The Surgeon Minute

Breast Reconstruction – A Balance of Experience, Science, and Art

Breast Reconstruction – A Balance of Experience, Science, and Art

Breast reconstruction is achieved through a variety of plastic surgery techniques that attempt to restore a breast to a normal shape, appearance and size following mastectomy. Multiple procedures may be involved, typically performed in stages and can either begin at the time of your mastectomy or be delayed until later. In any case, expert surgeons in the specialty say it can be one of the most challenging as well as rewarding plastic surgery operations in existence today.

Breast reconstruction generally falls into two categories: implant-based reconstruction and flap reconstruction. Implant reconstruction relies on breast implants to help form a new breast mound. Flap (or autologous) reconstruction uses the patient’s own tissue from other parts of the body to form a new breast.

Which is Best for You?

A number of factors should be considered when choosing which option is best for you:

  • Type of mastectomy
  • Cancer treatments
  • Your body type

And breast reconstruction doesn’t always have to be done on both breasts! If only one breast is affected, it alone may be reconstructed. Also, a breast lift, breast reduction or breast augmentation may be recommended for the opposite breast to improve symmetry of the size, shape and position of both breasts.

“It is a learned art….”

“Breast reconstruction is a learned art,” says Stafford Broumand, MD, a board certified plastic surgeon in New York City. “To make someone who’s had a mastectomy and lost the volume or their breast and the shape of their breast, to make a breast from basically skin, that is the art of breast reconstruction.”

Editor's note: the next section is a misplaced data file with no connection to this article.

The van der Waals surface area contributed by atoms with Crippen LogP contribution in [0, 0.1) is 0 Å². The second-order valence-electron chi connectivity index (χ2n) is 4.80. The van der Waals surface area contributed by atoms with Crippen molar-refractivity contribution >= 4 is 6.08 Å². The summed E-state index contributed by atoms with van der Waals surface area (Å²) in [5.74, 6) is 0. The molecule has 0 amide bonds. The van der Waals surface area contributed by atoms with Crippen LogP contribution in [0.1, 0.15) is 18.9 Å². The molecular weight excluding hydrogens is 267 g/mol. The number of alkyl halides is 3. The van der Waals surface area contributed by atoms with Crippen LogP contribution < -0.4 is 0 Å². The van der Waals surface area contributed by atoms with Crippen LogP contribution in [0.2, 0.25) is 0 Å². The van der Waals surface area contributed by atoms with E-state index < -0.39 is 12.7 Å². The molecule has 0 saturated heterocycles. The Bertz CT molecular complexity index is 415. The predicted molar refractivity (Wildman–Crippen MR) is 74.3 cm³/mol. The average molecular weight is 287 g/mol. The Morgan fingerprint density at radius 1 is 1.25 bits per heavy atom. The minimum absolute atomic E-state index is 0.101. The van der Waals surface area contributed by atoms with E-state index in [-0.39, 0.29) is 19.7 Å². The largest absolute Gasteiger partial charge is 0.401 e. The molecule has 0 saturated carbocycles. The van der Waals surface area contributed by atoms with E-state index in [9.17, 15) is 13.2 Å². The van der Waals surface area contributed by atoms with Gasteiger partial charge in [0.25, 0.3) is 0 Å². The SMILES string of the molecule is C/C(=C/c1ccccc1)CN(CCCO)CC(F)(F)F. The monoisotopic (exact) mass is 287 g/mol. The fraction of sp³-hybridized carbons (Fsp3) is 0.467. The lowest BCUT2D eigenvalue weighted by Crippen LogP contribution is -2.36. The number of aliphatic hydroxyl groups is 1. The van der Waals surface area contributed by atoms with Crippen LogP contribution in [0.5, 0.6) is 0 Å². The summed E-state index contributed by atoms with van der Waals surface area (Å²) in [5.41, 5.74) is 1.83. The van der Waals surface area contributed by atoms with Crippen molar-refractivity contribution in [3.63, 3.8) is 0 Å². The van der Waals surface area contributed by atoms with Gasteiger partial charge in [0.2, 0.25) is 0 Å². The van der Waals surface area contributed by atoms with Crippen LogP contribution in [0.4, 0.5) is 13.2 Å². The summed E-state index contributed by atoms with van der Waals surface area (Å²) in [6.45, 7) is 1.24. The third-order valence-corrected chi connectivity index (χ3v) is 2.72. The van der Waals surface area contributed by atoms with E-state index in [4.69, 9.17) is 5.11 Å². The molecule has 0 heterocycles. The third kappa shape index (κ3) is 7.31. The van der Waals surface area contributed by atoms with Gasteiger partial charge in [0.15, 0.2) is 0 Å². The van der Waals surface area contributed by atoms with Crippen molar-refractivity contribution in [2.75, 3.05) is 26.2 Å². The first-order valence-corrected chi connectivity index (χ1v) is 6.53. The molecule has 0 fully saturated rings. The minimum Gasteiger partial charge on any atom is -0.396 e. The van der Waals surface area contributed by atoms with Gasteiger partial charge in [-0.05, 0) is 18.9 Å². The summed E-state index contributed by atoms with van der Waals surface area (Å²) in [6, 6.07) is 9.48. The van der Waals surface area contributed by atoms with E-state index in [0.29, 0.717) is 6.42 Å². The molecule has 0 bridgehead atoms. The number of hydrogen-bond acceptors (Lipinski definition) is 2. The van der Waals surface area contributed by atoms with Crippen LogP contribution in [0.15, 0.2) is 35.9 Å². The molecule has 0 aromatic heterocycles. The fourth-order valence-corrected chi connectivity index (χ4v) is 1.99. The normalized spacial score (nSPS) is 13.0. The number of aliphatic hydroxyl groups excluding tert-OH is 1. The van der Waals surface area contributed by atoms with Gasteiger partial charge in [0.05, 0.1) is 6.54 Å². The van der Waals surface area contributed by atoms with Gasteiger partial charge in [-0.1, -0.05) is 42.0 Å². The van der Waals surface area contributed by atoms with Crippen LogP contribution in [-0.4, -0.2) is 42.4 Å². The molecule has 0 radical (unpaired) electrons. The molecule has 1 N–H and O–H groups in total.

Dr. Broumand tells The Plastic Surgery Channel there certainly is not just one solution for breast reconstruction. “There are different ways to reconstruct the breast and I talk with my patients going from the simplest, having no reconstruction, which is generally not what we recommend,” he says. “To an implant type reconstruction, and the most complicated type would be using your own tissues for the reconstruction. But in that center category of having an implant to reconstruct your breast, we usually do it in a staged procedure.”

Breast reconstruction results - Broumand.

It’s not typical that a plastic surgeon approaches a breast reconstruction operation without prior consultations with other physicians. “We are coordinating with the breast cancer surgeon and our patients for a way to reconstruct a breast basically from skin. And that’s what we do,” Dr. Broumand adds.

Using Tissue Expanders Can Be Extremely Beneficial

Dr. Broumand likes to employ the use of tissue expanders whenever possible, in order to produce “more” skin from which to work and reconstruct, especially in the case when just one breast is being reconstructed.

Tissue expanders.

“Generally, we stage it with an expansion of the skin because the skin is quite delicate after having a mastectomy,” Broumand explains. “We gradually stretch that skin so that we can then put in an implant as volume for the breast. Then we either take their fat, either from their hips or their abdomen, and then layer it over that final implant so that it looks like the opposite side.”

Surgical Expertise is Mandatory, but so is an Artful Eye

Especially when we’re talking about fixing something ‘that may be considered broken,’ Dr. Broumand stresses that while having a board certified plastic surgeon is absolutely essential for breast reconstructions, you also want to find someone who you relate to on an aesthetic basis as well.

Breast reconstruction - Broumand results.

“It’s basically painting on a canvas,” Dr. Broumand says. “You start with primer and then you get the colors in and then you get the shape and the shading. That’s exactly what we’re doing to reconstruct a breast.”

Make the Decision That’s Right for You

Whatever your age, relationship status, sexual activity, or orientation, you can’t predict how you will react to losing a breast. It’s normal to feel a full range of emotions: anxious, uncertain, sad, and mournful about giving up a part of your body that was one of the hallmarks of becoming a woman. Moving forward, you now have the opportunity to determine what you want to have happen next. First, you must do some careful thinking and delving into your feelings in order to figure out what is best for you. When consulting with an experienced, board certified plastic surgeon, all the options can be understood, considered, and one finally selected.

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